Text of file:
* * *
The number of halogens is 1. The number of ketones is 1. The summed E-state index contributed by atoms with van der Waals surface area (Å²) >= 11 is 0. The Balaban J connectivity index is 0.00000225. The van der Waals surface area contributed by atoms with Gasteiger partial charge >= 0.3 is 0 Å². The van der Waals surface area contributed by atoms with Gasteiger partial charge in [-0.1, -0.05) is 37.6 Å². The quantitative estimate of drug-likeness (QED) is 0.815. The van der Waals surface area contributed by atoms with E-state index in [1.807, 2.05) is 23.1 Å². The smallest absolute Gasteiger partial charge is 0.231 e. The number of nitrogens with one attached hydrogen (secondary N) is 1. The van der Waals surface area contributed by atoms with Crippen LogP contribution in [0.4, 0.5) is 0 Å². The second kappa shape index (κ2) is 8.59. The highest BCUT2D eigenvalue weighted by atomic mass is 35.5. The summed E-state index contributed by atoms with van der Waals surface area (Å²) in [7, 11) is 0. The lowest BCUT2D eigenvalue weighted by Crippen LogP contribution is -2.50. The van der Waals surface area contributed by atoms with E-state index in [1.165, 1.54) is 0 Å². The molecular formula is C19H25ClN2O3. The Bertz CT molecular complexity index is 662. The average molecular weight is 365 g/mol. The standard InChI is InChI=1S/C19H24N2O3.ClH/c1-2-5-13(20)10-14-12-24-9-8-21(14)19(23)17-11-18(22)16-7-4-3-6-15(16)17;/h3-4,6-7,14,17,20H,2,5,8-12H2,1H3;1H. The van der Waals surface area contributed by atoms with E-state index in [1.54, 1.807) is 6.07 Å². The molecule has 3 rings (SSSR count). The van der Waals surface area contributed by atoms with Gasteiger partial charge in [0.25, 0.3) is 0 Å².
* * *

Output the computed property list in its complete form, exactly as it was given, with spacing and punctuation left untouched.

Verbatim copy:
The number of halogens is 1. The number of ketones is 1. The summed E-state index contributed by atoms with van der Waals surface area (Å²) >= 11 is 0. The Balaban J connectivity index is 0.00000225. The van der Waals surface area contributed by atoms with Gasteiger partial charge >= 0.3 is 0 Å². The van der Waals surface area contributed by atoms with Gasteiger partial charge in [-0.1, -0.05) is 37.6 Å². The quantitative estimate of drug-likeness (QED) is 0.815. The van der Waals surface area contributed by atoms with E-state index in [1.807, 2.05) is 23.1 Å². The smallest absolute Gasteiger partial charge is 0.231 e. The number of nitrogens with one attached hydrogen (secondary N) is 1. The van der Waals surface area contributed by atoms with Crippen LogP contribution in [0.4, 0.5) is 0 Å². The second kappa shape index (κ2) is 8.59. The highest BCUT2D eigenvalue weighted by atomic mass is 35.5. The summed E-state index contributed by atoms with van der Waals surface area (Å²) in [7, 11) is 0. The lowest BCUT2D eigenvalue weighted by Crippen LogP contribution is -2.50. The van der Waals surface area contributed by atoms with E-state index in [1.165, 1.54) is 0 Å². The molecular formula is C19H25ClN2O3. The Bertz CT molecular complexity index is 662. The average molecular weight is 365 g/mol. The standard InChI is InChI=1S/C19H24N2O3.ClH/c1-2-5-13(20)10-14-12-24-9-8-21(14)19(23)17-11-18(22)16-7-4-3-6-15(16)17;/h3-4,6-7,14,17,20H,2,5,8-12H2,1H3;1H. The van der Waals surface area contributed by atoms with E-state index in [1.54, 1.807) is 6.07 Å². The molecule has 3 rings (SSSR count). The van der Waals surface area contributed by atoms with Gasteiger partial charge in [0.25, 0.3) is 0 Å².